A plant that turns toward the light, or a worm that writhes after severation, doesn’t do so out of free will.
Their internal biochemistry mechanically responds in a deterministic (if stochastic) way. They don’t make choices.
In Vehicles, Valentino Braitenberg asks if we humans aren’t the same way.
Even I could come up with the easy arguments for stimulus→response:
- something annoys me → bad mood → don’t pay attention to the car that’s pulling out → accident
- physics says so
- I read a compelling book about robots → inspired to go to graduate school and dedicate my life to synthetic consciousness → entrenched in a career with no prospects
- people predictably respond to stimuli: we avoid people & situations we don’t like and gravitate to what we do like (subject to feasibility constraints).
But Braitenberg does something much more convincing. He builds robots to prove his point.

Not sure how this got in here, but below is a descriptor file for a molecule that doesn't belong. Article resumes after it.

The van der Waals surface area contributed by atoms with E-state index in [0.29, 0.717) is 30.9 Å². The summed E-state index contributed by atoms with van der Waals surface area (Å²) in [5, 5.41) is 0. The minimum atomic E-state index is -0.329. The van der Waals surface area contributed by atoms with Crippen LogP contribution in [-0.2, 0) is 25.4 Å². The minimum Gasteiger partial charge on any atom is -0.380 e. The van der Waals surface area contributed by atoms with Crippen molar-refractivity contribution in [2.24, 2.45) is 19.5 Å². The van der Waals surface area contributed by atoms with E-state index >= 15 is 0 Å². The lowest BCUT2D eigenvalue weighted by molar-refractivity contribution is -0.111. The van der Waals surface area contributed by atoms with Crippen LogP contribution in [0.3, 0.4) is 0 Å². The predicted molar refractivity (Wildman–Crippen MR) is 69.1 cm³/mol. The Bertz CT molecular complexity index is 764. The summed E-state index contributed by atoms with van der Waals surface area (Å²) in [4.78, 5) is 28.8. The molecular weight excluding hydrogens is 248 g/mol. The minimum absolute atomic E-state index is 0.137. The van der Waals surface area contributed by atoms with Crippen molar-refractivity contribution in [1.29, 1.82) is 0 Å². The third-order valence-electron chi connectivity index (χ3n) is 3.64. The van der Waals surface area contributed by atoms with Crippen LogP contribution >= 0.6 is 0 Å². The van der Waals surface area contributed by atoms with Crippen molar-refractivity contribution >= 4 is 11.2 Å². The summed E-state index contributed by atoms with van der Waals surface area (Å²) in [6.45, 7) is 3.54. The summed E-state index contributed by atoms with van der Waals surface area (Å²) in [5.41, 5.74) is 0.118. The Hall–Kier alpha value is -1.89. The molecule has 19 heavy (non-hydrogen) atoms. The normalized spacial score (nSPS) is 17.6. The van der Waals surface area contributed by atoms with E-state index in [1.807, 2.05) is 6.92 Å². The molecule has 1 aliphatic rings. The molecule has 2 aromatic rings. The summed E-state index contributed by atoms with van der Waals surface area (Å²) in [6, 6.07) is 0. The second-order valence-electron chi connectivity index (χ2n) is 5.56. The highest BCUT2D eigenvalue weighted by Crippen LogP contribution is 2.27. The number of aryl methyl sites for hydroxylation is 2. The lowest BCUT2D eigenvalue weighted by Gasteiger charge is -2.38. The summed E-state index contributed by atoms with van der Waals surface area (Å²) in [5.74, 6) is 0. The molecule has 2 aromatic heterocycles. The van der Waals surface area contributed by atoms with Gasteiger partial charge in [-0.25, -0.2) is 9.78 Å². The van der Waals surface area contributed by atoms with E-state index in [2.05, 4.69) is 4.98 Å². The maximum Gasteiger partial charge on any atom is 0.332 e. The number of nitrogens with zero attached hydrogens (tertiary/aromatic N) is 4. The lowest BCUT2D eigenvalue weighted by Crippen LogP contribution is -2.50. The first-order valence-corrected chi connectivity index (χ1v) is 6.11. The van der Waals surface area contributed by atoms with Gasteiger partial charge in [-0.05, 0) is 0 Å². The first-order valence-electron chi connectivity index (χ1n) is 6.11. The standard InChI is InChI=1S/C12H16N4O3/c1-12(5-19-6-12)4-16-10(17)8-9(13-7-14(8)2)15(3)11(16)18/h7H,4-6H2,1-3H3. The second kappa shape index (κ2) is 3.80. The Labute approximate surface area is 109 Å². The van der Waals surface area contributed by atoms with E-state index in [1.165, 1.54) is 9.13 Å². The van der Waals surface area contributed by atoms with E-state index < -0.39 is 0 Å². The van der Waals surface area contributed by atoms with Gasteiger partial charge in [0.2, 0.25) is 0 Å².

He starts by resolving the problem of Burridan’s Ass stochastically. A phototropic robot might be stuck at
θ = 0° between two light sources, but since we can’t get it to exactly 0° the robot—without free will or choice—heads toward one of the “bales of hay”.
That problem is resolved with two wires connecting two stimuli to two engines. As the book progresses Braitenberg builds more lifelike robots using more connections—complex networks that reroute external stimuli to mechanistic, deterministic robotic response.
Braitenberg doesn’t get all the way to the dramatic complexity of "I love you! … I know." but given what’s possible with a few tens of connections, what could be possible with hundreds of trillions of connections?